Philip Seymour Hoffman’s Immortalization of Lester Bangs

"Be honest, and unmerciful."

By Jeremy D. Larson

Philip Seymour Hoffman defined a rock legend, and, for better of for worse, made a lot of people want to be sardonic, surly rock writers. It was an emblem of what Hoffman could do best: make the uncool incredibly cool.

One of the greatest things about Cameron Crowe’s movie Almost Famous is its tireless pursuit of something pure. It tries to ferret out those moments where – finally unburdened by social or moral strictures – a certain kind of clarity appears and defines your formative years. The film highlights a group sing-a-long to “Tiny Dancer” on a bus, losing your virginity to a trio of hippie Band Aids, and finding out that reporting the honest-to-god truth about a band is the best kind of journalism. It’s about finding the moments that make nostalgia so addictive as we get older. It’s a really good movie.

You have the young kid William Miller, a bastion of naiveté, whose sheltered upbringing and overbearing mother make his encounters with sex, drugs, and rock ‘n’ roll one of cinema’s biggest cannon balls into the deep end. As a precocious rock writer cutting his teeth interviewing bands and struggling to get published, the movie shines a light on one of his idols, a veteran writer and editor at Creem magazine, Lester Bangs. He’s introduced as someone who hates The Doors, loves The Guess Who, and gets his rocks off playing Iggy Pop at the crack of dawn on the radio.

When I was a kid, I watched Almost Famous hoping that one day I would be Lester Bangs or Philip Seymour Hoffman. Foolish of me to think that I – or anyone for that matter – could be on the level of those two men. I know now that there are few in this world, past or present, who could ever match the talent of Bangs, Hoffman, or Hoffman as Bangs.

Growing up in rural Wisconsin in the early ’90s, I never got my hands on much music criticism or music writing. But when I saw Almost Famous at 15 or 16,  I had a massive paradigm shift. Apparently there was such a thing as honesty in music? And there’s varying degrees of honesty in music? And some music, most music is just 100% BS? Take a poll of music writers and they’ll admit, perhaps with gentle coercion, that okay, yes, Almost Famous actually sort of spurred me to want to pursue this. It’s pretty much a cliché.

Hoffman as Lester Bangs in Almost Famous did for me what it did for many kids of my generation: he glamorized the idea of a rock writer. You could be around the rock stars, you could be a jerk, you could know it all if you could state your opinion in a kind of deprecating, “uncool” kind of way. High school guidance counsellors dreaded hearing the words: “I want to be a rock writer.”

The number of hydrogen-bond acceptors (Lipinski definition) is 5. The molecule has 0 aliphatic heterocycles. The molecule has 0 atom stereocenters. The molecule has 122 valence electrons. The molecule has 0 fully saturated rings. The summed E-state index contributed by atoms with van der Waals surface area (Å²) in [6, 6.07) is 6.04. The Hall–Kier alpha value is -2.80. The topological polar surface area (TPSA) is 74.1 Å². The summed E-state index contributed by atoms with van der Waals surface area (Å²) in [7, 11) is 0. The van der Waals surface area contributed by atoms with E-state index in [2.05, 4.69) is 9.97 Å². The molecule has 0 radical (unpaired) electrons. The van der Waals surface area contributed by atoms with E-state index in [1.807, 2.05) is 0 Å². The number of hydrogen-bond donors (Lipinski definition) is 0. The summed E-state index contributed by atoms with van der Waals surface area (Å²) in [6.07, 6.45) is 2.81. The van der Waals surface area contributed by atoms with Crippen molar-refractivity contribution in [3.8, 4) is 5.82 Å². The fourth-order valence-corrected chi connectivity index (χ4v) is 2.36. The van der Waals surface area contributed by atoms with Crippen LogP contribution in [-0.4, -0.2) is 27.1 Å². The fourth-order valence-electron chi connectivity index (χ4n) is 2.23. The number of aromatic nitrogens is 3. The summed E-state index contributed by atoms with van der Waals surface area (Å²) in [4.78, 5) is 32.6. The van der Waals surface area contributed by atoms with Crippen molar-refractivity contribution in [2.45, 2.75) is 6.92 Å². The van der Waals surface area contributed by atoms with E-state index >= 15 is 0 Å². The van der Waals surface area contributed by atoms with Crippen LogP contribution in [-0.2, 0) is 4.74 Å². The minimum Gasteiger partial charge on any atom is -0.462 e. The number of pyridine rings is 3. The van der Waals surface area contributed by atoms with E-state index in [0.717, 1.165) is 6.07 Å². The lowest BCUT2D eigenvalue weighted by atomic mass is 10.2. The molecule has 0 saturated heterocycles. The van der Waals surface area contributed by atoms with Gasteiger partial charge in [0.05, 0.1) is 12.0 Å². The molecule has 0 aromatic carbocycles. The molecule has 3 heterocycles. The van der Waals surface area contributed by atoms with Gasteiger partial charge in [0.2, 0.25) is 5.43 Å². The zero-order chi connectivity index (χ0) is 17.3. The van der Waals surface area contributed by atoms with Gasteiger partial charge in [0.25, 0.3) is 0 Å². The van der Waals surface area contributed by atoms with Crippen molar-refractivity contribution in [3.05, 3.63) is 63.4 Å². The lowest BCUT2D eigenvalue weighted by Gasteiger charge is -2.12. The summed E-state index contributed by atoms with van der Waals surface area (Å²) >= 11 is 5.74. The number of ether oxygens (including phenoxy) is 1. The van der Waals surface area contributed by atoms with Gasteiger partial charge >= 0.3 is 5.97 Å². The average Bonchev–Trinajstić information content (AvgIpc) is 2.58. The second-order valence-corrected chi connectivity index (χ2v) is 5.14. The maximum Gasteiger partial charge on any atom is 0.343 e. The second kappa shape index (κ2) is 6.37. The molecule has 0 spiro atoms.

Of course not everything was glamorous and idealistic about Bangs. Every word of warning, every sage caveat about the music industry spilled like acid from his mouth. His purity had been sullied by years in the business. Hoffman put Bangs’ irascibility and contrarian nature on his sleeve, shaking his damn head at the doe-eyed William Miller, knowing what this kid was about to get into. Instead of pragmatism there was bitterness, instead of optimism there was fatalism. Ahh, this was the dream.

In truth, Hoffman so precisely captured Bangs scraggled, jaded, vigilantly passionate persona in this movie that it remains to this day the definitive screen portrait of a rock journalist who helped define rock journalism.

I started out wanting to be an actor, and idolizing Hoffman’s performances as the tragic and lovable loser, from Rusty in Twister, to Brandt in The Big Lebowski, to Scotty in Boogie Nights. Maybe it was Hoffman’s preternatural ability to tap into the kind of impervious “uncool” that Bangs championed, but he made Bangs a real person for me and many other writers who would go on to read and absorb Bangs’ reviews, interviews, and essays of music criticism.

In the tragic passing of Hoffman, I have him to thank for so much. But, like many, his talent and ability to capture the essence of Lester Bangs was truly an inspiration. Without Hoffman, Bangs’ star would be just a little less bright.

It is Hoffman who delivers Bangs’ mantra to the young William Miller, which should be pasted on the desks and laptops of every writer in the world: “Be honest, and unmerciful.”


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